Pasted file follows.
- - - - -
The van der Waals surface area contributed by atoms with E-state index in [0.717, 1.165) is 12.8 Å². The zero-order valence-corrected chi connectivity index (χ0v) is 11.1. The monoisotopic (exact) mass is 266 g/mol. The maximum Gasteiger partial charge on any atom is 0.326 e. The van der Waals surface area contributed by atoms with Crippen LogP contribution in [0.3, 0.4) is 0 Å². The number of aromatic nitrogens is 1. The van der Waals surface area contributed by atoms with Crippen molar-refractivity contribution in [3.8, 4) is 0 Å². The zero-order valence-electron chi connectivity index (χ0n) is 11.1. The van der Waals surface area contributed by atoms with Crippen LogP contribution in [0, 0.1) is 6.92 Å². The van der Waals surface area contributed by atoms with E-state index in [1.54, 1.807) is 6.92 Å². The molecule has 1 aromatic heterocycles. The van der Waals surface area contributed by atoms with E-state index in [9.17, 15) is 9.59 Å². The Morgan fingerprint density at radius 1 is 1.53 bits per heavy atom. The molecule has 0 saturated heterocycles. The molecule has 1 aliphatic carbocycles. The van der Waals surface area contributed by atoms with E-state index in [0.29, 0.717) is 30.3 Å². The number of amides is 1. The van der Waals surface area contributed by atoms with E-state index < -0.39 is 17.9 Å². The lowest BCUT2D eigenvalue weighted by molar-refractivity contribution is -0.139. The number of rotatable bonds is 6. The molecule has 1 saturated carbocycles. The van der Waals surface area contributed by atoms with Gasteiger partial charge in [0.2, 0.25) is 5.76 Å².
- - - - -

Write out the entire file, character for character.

The van der Waals surface area contributed by atoms with E-state index in [0.717, 1.165) is 12.8 Å². The zero-order valence-corrected chi connectivity index (χ0v) is 11.1. The monoisotopic (exact) mass is 266 g/mol. The maximum Gasteiger partial charge on any atom is 0.326 e. The van der Waals surface area contributed by atoms with Crippen LogP contribution in [0.3, 0.4) is 0 Å². The number of aromatic nitrogens is 1. The van der Waals surface area contributed by atoms with Crippen molar-refractivity contribution in [3.8, 4) is 0 Å². The zero-order valence-electron chi connectivity index (χ0n) is 11.1. The van der Waals surface area contributed by atoms with Crippen LogP contribution in [0, 0.1) is 6.92 Å². The van der Waals surface area contributed by atoms with E-state index in [1.54, 1.807) is 6.92 Å². The molecule has 1 aromatic heterocycles. The van der Waals surface area contributed by atoms with E-state index in [9.17, 15) is 9.59 Å². The Morgan fingerprint density at radius 1 is 1.53 bits per heavy atom. The molecule has 0 saturated heterocycles. The molecule has 1 aliphatic carbocycles. The van der Waals surface area contributed by atoms with E-state index in [0.29, 0.717) is 30.3 Å². The number of amides is 1. The van der Waals surface area contributed by atoms with E-state index < -0.39 is 17.9 Å². The lowest BCUT2D eigenvalue weighted by molar-refractivity contribution is -0.139. The number of rotatable bonds is 6. The molecule has 1 saturated carbocycles. The van der Waals surface area contributed by atoms with Gasteiger partial charge in [0.2, 0.25) is 5.76 Å².